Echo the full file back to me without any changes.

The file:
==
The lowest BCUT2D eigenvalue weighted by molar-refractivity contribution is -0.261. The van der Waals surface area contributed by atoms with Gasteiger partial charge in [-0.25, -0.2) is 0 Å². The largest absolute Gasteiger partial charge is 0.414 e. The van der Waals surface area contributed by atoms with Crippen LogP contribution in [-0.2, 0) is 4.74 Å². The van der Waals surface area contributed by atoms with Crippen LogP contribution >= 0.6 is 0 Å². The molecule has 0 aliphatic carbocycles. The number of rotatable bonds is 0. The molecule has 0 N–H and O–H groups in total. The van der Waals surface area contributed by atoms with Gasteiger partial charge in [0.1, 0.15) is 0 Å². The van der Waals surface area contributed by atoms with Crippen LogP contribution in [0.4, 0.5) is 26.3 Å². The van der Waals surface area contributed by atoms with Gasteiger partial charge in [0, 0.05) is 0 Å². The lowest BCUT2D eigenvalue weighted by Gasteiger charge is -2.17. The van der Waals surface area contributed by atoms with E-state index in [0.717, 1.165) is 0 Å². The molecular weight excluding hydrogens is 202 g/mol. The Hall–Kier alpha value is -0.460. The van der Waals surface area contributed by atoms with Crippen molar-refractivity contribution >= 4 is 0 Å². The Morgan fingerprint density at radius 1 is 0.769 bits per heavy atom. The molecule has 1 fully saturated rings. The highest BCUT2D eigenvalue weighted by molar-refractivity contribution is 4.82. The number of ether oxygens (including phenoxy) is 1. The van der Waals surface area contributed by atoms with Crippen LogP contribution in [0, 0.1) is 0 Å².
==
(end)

The lowest BCUT2D eigenvalue weighted by molar-refractivity contribution is -0.261. The van der Waals surface area contributed by atoms with Gasteiger partial charge in [-0.25, -0.2) is 0 Å². The largest absolute Gasteiger partial charge is 0.414 e. The van der Waals surface area contributed by atoms with Crippen LogP contribution in [-0.2, 0) is 4.74 Å². The van der Waals surface area contributed by atoms with Crippen LogP contribution >= 0.6 is 0 Å². The molecule has 0 aliphatic carbocycles. The number of rotatable bonds is 0. The molecule has 0 N–H and O–H groups in total. The van der Waals surface area contributed by atoms with Gasteiger partial charge in [0.1, 0.15) is 0 Å². The van der Waals surface area contributed by atoms with Crippen LogP contribution in [0.4, 0.5) is 26.3 Å². The van der Waals surface area contributed by atoms with Gasteiger partial charge in [0, 0.05) is 0 Å². The lowest BCUT2D eigenvalue weighted by Gasteiger charge is -2.17. The van der Waals surface area contributed by atoms with E-state index in [0.717, 1.165) is 0 Å². The molecular weight excluding hydrogens is 202 g/mol. The Hall–Kier alpha value is -0.460. The van der Waals surface area contributed by atoms with Crippen molar-refractivity contribution >= 4 is 0 Å². The Morgan fingerprint density at radius 1 is 0.769 bits per heavy atom. The molecule has 1 fully saturated rings. The highest BCUT2D eigenvalue weighted by molar-refractivity contribution is 4.82. The number of ether oxygens (including phenoxy) is 1. The van der Waals surface area contributed by atoms with Crippen LogP contribution in [0, 0.1) is 0 Å².